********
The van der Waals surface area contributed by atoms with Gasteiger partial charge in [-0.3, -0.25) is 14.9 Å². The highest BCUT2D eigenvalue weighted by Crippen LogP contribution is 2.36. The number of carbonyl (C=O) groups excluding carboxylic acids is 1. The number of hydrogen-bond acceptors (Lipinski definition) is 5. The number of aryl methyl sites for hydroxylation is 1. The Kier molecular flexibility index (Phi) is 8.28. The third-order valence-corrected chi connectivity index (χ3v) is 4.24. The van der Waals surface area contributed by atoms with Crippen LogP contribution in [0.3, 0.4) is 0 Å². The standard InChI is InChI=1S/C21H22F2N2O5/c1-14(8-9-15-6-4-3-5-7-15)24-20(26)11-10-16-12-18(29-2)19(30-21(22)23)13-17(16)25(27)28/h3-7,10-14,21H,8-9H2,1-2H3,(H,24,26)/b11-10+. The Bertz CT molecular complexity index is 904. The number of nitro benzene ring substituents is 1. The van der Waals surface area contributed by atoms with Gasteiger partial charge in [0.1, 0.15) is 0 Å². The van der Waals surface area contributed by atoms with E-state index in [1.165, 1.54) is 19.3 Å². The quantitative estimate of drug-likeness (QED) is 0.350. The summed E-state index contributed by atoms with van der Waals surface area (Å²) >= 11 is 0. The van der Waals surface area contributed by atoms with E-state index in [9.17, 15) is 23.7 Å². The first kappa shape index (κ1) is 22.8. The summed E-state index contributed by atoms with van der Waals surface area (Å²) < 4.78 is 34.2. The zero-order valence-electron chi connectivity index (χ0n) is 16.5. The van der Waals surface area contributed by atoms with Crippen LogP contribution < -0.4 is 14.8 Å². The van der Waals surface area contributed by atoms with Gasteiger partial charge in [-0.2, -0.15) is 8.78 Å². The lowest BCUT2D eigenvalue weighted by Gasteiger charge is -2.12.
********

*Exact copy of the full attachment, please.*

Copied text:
The van der Waals surface area contributed by atoms with Gasteiger partial charge in [-0.3, -0.25) is 14.9 Å². The highest BCUT2D eigenvalue weighted by Crippen LogP contribution is 2.36. The number of carbonyl (C=O) groups excluding carboxylic acids is 1. The number of hydrogen-bond acceptors (Lipinski definition) is 5. The number of aryl methyl sites for hydroxylation is 1. The Kier molecular flexibility index (Phi) is 8.28. The third-order valence-corrected chi connectivity index (χ3v) is 4.24. The van der Waals surface area contributed by atoms with Crippen LogP contribution in [0.3, 0.4) is 0 Å². The standard InChI is InChI=1S/C21H22F2N2O5/c1-14(8-9-15-6-4-3-5-7-15)24-20(26)11-10-16-12-18(29-2)19(30-21(22)23)13-17(16)25(27)28/h3-7,10-14,21H,8-9H2,1-2H3,(H,24,26)/b11-10+. The Bertz CT molecular complexity index is 904. The number of nitro benzene ring substituents is 1. The van der Waals surface area contributed by atoms with Gasteiger partial charge in [0.1, 0.15) is 0 Å². The van der Waals surface area contributed by atoms with E-state index in [1.165, 1.54) is 19.3 Å². The quantitative estimate of drug-likeness (QED) is 0.350. The summed E-state index contributed by atoms with van der Waals surface area (Å²) >= 11 is 0. The van der Waals surface area contributed by atoms with E-state index in [9.17, 15) is 23.7 Å². The first kappa shape index (κ1) is 22.8. The summed E-state index contributed by atoms with van der Waals surface area (Å²) < 4.78 is 34.2. The zero-order valence-electron chi connectivity index (χ0n) is 16.5. The van der Waals surface area contributed by atoms with Crippen LogP contribution < -0.4 is 14.8 Å². The van der Waals surface area contributed by atoms with Gasteiger partial charge in [-0.2, -0.15) is 8.78 Å². The lowest BCUT2D eigenvalue weighted by Gasteiger charge is -2.12.